The Huguenot Museum is a reconstruction of the manor house which stood in Kloof Street, Cape Town. The building in Kloof Street was built about 1791 and was for Willem Ferdinand van Reede van Oudtshoorn, an accountant with the VOC (Vereenigde Oost-Indische Compagnie).
Franschhoek Master Builders was awarded the tender for the building contract. Construction of the Huguenot Memorial Museum in Franschhoek began in 1964 and was completed in time for its opening ceremony in 1967. Brian Mansergh was appointed as the main architect, due to the fact that he was a direct descendant of the Van Reede Van Oudtshoorn family, and the he was assisted by Prof Bax and other specialists acted as an advisory committee to assist the architect on the authenticity of the reconstructed building.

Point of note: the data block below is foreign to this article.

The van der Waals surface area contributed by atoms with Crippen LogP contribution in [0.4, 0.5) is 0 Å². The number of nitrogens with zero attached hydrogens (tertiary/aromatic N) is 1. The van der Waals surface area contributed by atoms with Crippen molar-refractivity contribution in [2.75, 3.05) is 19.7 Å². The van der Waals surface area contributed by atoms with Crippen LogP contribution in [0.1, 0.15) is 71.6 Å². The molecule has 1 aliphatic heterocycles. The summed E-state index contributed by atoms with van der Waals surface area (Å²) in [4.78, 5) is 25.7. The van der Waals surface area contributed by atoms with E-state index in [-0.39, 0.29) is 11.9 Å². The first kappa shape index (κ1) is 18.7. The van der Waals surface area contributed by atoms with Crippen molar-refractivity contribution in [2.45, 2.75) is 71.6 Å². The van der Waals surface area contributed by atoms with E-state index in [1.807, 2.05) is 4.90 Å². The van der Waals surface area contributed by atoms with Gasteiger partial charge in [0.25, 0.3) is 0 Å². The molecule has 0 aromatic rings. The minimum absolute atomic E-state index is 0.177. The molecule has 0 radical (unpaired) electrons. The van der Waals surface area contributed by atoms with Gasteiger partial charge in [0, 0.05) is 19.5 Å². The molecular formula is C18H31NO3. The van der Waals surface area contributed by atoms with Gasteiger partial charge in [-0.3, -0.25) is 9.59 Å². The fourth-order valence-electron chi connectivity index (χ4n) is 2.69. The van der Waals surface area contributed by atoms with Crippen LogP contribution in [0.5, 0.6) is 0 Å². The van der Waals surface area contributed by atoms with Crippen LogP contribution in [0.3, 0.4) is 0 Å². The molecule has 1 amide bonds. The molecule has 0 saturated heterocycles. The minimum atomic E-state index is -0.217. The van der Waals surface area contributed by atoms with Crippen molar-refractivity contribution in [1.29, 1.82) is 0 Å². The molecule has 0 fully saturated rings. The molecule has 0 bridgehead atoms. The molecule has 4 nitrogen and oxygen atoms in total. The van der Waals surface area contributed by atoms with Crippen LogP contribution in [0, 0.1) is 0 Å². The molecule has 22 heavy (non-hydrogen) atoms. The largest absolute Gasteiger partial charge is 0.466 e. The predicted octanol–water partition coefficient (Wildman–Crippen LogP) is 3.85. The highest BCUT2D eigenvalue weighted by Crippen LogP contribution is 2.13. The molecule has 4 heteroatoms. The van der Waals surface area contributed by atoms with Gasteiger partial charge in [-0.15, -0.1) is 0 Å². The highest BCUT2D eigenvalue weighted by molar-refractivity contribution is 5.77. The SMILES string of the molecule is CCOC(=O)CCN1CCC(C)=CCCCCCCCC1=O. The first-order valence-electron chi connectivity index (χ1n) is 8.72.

The Huguenot Memorial museum was proclaimed in 1960. The Huguenot museum has various displays showcasing information about Why they here? Who brought them here? Where did they settle? and a list of surnames of Huguenots.
In addition to the galleries of the Main Building, portraying Huguenot History, the Museum also has an Annex in which exhibitions on Franschhoek, Fynbos, Khoisan and Huguenot families are displayed. The Annex also has a Gift store where visitors are more than welcome to purchase Souvenirs, Books and many more items.